Gallery: 10 reasons why you should climb this Bristol landmark with stunning views

It’s one of the jewels in the crown when it comes to Bristol attractions

Brandon Hill is not only the perfect park for a summer picnic - it’s also home to one of Bristol’s most famous landmarks, Cabot Tower.

Surrounded by a forest-like landscape of parkland and accessible paths, the 125-year-old tower stands strong at 32m (105ft) in the northern part of Brandon Hill, between the city centre, Clifton and Hotwells.

Built in 1897 to commemorate John Cabot’s famous voyage from Bristol and the continent of North America 400 years earlier, this is one of the jewels in the crown when it comes to Bristol attractions but you have to put in some effort to enjoy the views from the top.

The climb of 81 steps (or 107 if you want to reach the peak of the tower) is very much worth climbing and the views of the city are simply stunning. But be warned, the staircase is narrow and only has enough space to be travelled one way at a time.

I made my way up the tower on a Tuesday, around 10.30am. It was a quiet visit, and I only encountered one pair of visitors during the climb up and a family of four on my way out, so I was lucky to not encounter traffic on the stairs.

The first set of 81 steps will lead you to three large balconies where you can experience the first round of gorgeous views of Bristol from the cathedral and City Hall to Clifton Wood and the harbour, to name a few.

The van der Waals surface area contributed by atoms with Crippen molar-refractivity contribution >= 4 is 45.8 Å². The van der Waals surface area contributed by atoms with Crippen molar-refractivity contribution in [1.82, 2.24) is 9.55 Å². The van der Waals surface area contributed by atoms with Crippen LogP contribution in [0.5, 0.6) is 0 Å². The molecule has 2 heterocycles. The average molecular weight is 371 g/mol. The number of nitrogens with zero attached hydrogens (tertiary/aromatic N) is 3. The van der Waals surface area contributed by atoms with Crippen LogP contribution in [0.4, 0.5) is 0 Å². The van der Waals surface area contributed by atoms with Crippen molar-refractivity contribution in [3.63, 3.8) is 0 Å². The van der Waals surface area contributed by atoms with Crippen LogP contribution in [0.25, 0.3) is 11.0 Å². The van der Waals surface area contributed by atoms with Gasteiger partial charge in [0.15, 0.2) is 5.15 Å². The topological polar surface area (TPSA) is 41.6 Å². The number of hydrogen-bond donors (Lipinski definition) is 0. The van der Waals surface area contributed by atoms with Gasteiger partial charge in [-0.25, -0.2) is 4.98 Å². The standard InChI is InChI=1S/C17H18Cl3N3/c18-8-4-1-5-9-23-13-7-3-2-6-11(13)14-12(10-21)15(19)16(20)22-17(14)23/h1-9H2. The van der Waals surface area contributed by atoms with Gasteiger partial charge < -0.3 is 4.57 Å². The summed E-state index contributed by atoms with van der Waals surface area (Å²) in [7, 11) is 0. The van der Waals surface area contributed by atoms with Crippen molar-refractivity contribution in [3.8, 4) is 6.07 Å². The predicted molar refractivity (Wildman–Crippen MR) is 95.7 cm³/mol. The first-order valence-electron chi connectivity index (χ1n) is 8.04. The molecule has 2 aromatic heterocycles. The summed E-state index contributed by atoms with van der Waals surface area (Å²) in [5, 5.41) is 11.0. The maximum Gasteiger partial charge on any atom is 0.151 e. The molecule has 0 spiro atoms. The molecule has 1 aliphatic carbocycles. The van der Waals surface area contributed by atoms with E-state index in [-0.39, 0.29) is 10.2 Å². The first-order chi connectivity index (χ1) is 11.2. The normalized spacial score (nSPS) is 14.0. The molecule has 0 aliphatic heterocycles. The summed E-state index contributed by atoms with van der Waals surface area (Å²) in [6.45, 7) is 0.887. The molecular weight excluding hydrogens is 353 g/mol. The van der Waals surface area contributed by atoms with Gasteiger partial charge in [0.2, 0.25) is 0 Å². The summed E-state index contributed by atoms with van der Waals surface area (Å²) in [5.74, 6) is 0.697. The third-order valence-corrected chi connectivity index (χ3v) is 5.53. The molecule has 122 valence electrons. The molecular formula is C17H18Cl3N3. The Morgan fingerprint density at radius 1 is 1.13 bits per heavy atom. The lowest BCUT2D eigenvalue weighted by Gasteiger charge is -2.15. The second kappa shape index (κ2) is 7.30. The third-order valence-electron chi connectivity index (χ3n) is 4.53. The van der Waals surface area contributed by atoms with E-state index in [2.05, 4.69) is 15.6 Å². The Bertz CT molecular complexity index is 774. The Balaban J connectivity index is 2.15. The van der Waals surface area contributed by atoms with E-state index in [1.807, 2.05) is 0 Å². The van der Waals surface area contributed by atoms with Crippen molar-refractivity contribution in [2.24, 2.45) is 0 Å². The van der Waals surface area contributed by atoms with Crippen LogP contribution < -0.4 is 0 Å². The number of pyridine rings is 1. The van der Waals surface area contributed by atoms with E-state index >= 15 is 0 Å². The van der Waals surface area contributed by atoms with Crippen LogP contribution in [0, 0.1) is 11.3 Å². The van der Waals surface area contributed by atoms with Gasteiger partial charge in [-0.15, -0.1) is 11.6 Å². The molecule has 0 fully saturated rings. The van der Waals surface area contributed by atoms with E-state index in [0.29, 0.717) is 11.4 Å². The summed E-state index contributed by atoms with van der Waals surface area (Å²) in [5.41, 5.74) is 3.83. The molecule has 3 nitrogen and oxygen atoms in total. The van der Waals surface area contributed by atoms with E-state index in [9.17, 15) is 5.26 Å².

That is not all this floor has to offer, however. There is another set of steps next to the balconies, which can be easy to miss due to the unsigned door. This set of 26 steps is even narrower and I was cautious when using them since I feared I might trip due to the space also taken by my backpack.

The climb, however, is worthwhile since you can enjoy a 360-degree view of our stunning city. Unfortunately, it was very windy as I made my way up the tower. I feared my cap and phone would go flying if I did not hold them tight enough as I tried to capture the beautiful views with my phone.

It was also becoming a bit chilly due to the wind, which shortened my visit. Overall, a sunny day may have been a better pick to make the most out of the climb.

Cabot Tower is free to enter and is open Monday to Sunday from 8am and closes at 5.15pm in January, November and December, at 6.15pm in February, at 7.15pm in March and October, at 8.15 pm in April and September, and at 9.15pm in May, June, July and August.

Here are ten photos showing why it’s still worth every step of that steep climb to the top of Cabot Tower:

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